Botswana marks peaceful transfer of power

Seretse Khama Ian Khama was inaugurated as Botswana’s President on Tuesday, inheriting a rare political and economic success story on the world’s poorest and most unstable continent.

Just next door, millions of Zimbabweans desperate to end economic misery anxiously awaited results of an election in which President Robert Mugabe faced the biggest challenge in 28 years of iron-fisted rule.

Botswana can expect a smooth transition under Khama, who analysts say is likely to stick to sound fiscal management that has brought prosperity to the country of nearly two million, the world’s biggest diamond producer.

Khama said at his inauguration there would not be any radical change in the government’s policies, which he had also been involved in setting.

”The overall objectives remain the same and not least because we, [former president Festus] Mogae and I, have been working together for quite some years to achieve them,” he said in a written copy of his speech.

”However, in the course of the incoming administration you may detect a change in style and special emphasis on a number of issues. This should not cause any alarm or uncertainty.”

Mogae retired after nearly a decade in power to hand over to Khama (55), first-born son of Botswana’s hugely popular founding president, Seretse Khama. The president is also paramount chief of the biggest tribe, the Bangwato.

He inherits a country with GDP per capita forecast at $8 453 in 2008, the highest in sub-Saharan Africa, according to global investment banking group UBS. Botswana also has the highest sovereign ratings in Africa, and is ranked the continent’s least corrupt country by Transparency International.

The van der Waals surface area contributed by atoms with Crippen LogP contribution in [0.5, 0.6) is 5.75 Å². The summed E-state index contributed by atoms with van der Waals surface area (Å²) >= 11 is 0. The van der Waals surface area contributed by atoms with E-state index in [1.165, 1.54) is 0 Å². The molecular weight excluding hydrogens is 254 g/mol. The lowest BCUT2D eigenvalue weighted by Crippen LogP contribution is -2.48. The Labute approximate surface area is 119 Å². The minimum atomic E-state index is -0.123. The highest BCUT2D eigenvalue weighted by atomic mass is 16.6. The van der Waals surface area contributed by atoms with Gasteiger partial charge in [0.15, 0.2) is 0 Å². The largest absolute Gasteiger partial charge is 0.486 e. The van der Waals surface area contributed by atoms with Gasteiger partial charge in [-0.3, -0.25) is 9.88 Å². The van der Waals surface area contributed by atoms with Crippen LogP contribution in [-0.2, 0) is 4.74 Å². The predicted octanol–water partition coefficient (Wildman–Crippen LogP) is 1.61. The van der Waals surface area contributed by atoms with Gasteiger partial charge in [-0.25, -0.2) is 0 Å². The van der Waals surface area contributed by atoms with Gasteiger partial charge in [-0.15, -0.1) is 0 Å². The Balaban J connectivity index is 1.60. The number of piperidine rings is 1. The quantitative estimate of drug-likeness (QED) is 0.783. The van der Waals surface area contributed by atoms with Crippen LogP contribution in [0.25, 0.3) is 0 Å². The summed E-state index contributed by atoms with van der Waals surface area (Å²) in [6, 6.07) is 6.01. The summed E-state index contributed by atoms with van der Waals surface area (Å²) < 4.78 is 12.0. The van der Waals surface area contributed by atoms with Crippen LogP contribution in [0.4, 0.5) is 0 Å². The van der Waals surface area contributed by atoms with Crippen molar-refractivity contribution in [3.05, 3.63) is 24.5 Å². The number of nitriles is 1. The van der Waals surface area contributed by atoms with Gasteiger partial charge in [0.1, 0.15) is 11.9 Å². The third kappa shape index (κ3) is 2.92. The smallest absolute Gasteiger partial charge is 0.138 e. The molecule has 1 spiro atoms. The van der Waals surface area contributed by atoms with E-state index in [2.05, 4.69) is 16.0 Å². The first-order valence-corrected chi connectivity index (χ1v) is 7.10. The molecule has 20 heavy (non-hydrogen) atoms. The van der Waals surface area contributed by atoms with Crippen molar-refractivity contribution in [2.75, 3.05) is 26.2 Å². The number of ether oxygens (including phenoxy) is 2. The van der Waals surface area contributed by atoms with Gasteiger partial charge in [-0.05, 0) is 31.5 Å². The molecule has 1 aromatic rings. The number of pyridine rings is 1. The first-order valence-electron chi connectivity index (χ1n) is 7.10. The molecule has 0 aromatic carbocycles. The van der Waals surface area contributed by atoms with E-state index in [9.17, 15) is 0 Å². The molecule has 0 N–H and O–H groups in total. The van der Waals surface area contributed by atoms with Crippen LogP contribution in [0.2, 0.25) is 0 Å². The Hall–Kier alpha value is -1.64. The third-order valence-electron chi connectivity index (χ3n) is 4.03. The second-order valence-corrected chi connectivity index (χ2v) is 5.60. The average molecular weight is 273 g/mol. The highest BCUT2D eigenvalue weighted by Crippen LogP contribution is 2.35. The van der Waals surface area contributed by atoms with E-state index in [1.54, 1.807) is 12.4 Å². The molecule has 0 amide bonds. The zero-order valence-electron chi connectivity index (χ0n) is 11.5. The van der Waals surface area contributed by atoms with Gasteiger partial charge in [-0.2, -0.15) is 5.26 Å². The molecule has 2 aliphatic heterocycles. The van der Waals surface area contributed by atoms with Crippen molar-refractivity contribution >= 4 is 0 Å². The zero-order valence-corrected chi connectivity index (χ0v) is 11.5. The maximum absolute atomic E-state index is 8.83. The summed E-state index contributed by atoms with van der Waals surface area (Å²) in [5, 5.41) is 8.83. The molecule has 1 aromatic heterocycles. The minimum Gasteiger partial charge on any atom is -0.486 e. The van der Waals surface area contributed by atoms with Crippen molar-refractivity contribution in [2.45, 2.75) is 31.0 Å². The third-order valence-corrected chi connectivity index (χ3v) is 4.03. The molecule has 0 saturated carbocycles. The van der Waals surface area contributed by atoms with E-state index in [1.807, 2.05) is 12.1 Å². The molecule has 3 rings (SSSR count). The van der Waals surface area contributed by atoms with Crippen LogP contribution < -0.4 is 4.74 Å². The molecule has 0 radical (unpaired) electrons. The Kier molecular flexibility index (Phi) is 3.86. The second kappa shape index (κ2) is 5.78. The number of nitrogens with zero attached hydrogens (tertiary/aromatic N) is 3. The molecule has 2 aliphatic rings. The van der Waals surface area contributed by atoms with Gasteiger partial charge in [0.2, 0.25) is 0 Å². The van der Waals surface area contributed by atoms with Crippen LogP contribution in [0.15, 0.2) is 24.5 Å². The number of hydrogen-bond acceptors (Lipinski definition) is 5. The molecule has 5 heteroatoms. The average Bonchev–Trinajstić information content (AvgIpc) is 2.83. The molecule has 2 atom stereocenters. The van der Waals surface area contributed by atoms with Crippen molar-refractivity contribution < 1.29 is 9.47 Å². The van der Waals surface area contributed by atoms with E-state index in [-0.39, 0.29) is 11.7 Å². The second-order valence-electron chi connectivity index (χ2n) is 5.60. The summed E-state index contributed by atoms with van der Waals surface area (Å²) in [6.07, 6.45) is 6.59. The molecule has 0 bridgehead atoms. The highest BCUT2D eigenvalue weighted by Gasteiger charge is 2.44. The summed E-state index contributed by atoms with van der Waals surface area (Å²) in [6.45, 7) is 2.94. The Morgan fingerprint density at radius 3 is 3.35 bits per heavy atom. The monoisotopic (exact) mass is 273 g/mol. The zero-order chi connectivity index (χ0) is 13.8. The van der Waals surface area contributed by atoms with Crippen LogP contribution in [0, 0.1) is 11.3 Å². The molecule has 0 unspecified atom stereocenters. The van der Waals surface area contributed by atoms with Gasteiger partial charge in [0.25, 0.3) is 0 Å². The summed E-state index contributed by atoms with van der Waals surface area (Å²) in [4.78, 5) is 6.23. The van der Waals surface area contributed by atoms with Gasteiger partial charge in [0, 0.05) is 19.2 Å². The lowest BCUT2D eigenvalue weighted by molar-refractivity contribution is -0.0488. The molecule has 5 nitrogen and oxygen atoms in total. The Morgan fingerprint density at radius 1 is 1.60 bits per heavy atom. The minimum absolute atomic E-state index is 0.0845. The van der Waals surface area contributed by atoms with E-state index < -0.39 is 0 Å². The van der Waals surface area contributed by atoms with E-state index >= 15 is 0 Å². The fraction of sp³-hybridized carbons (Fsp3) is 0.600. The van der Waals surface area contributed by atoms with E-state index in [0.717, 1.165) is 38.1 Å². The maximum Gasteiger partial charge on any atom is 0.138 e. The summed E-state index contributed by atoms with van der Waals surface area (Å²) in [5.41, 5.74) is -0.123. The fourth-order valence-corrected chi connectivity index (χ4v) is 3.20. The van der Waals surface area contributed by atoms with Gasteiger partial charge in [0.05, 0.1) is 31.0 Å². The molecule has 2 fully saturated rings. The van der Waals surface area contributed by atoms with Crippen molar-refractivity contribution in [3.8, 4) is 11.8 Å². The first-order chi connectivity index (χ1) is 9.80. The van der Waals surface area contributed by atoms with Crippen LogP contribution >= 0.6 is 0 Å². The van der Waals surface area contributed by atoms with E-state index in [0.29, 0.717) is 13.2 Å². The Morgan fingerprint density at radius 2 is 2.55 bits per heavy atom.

”Botswana has managed to avoid the path of other neighbouring countries that have just squandered their natural resources,” said Mark Schroeder, an Africa analyst at Stratfor Strategic Forecasting. ”I don’t think this will change.”

Contrast

The contrast with neighbouring Zimbabwe is stark.

There, the world’s highest inflation rate of more than 100 000% has made the currency virtually worthless. Severe food, fuel and foreign currency shortages are part of everyday life.

Botswana’s GDP has grown an average 8% for two decades and the International Monetary Fund forecasts an expansion of 5,2% this year. Zimbabwe’s GDP has contracted every year since 2000 and the IMF forecasts a fall of 4,5% in 2008.

A general election is expected in 2009 in Botswana and the ruling Botswana Democratic Party (BDP), which has won every election since independence from Britain in 1966, seems assured of another victory.

”Elsewhere, in times of leadership transition, there would be murmurs, or even tremors which could result in confusion and chaos,” Mogae told the BDP’s national council last week.

”We must be grateful that we do not even have a ripple of disquiet as we change the guard.”

Questions have been raised over its human rights record.

Botswana faced international scrutiny in 2006 when its highest court ruled it had illegally forced its San Bushmen off their ancestral lands. Last year it banned 17 people, mostly foreign journalists and human rights activists, from the country.

And some fear the new president’s military background as a former general may bring in an authoritarian leadership style that could taint Botswana’s consistent democracy.

Khama moved to reassure people worried about his military background.

”I am a democrat. I have always believed in democratic ideals, and joined the military to defend this democracy,” he said. ”I consider myself an integral part of this system of governance that has become entrenched in the life of Batswana.” — Reuters

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